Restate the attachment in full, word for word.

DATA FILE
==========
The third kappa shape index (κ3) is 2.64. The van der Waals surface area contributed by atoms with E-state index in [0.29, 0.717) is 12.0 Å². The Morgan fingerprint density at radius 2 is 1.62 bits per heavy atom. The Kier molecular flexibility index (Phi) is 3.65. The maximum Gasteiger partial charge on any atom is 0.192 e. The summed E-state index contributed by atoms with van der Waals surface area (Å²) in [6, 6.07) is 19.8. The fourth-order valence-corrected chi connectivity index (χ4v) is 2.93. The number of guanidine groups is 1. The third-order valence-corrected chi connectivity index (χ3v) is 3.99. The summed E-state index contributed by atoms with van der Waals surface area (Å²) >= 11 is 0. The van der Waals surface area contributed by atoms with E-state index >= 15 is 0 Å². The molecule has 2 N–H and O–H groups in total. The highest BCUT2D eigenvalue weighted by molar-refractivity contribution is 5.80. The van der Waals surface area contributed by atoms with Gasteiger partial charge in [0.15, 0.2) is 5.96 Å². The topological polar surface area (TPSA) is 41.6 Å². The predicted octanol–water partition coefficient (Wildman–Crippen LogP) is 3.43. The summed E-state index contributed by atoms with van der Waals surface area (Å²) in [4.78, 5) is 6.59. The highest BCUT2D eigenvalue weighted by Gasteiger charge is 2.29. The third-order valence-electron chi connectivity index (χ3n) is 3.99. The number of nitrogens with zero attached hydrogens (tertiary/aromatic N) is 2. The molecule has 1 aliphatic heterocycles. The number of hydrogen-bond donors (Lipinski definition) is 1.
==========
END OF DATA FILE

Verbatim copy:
The third kappa shape index (κ3) is 2.64. The van der Waals surface area contributed by atoms with E-state index in [0.29, 0.717) is 12.0 Å². The Morgan fingerprint density at radius 2 is 1.62 bits per heavy atom. The Kier molecular flexibility index (Phi) is 3.65. The maximum Gasteiger partial charge on any atom is 0.192 e. The summed E-state index contributed by atoms with van der Waals surface area (Å²) in [6, 6.07) is 19.8. The fourth-order valence-corrected chi connectivity index (χ4v) is 2.93. The number of guanidine groups is 1. The third-order valence-corrected chi connectivity index (χ3v) is 3.99. The summed E-state index contributed by atoms with van der Waals surface area (Å²) >= 11 is 0. The van der Waals surface area contributed by atoms with E-state index >= 15 is 0 Å². The molecule has 2 N–H and O–H groups in total. The highest BCUT2D eigenvalue weighted by molar-refractivity contribution is 5.80. The van der Waals surface area contributed by atoms with Gasteiger partial charge in [0.15, 0.2) is 5.96 Å². The topological polar surface area (TPSA) is 41.6 Å². The predicted octanol–water partition coefficient (Wildman–Crippen LogP) is 3.43. The summed E-state index contributed by atoms with van der Waals surface area (Å²) in [4.78, 5) is 6.59. The highest BCUT2D eigenvalue weighted by Gasteiger charge is 2.29. The third-order valence-electron chi connectivity index (χ3n) is 3.99. The number of nitrogens with zero attached hydrogens (tertiary/aromatic N) is 2. The molecule has 1 aliphatic heterocycles. The number of hydrogen-bond donors (Lipinski definition) is 1.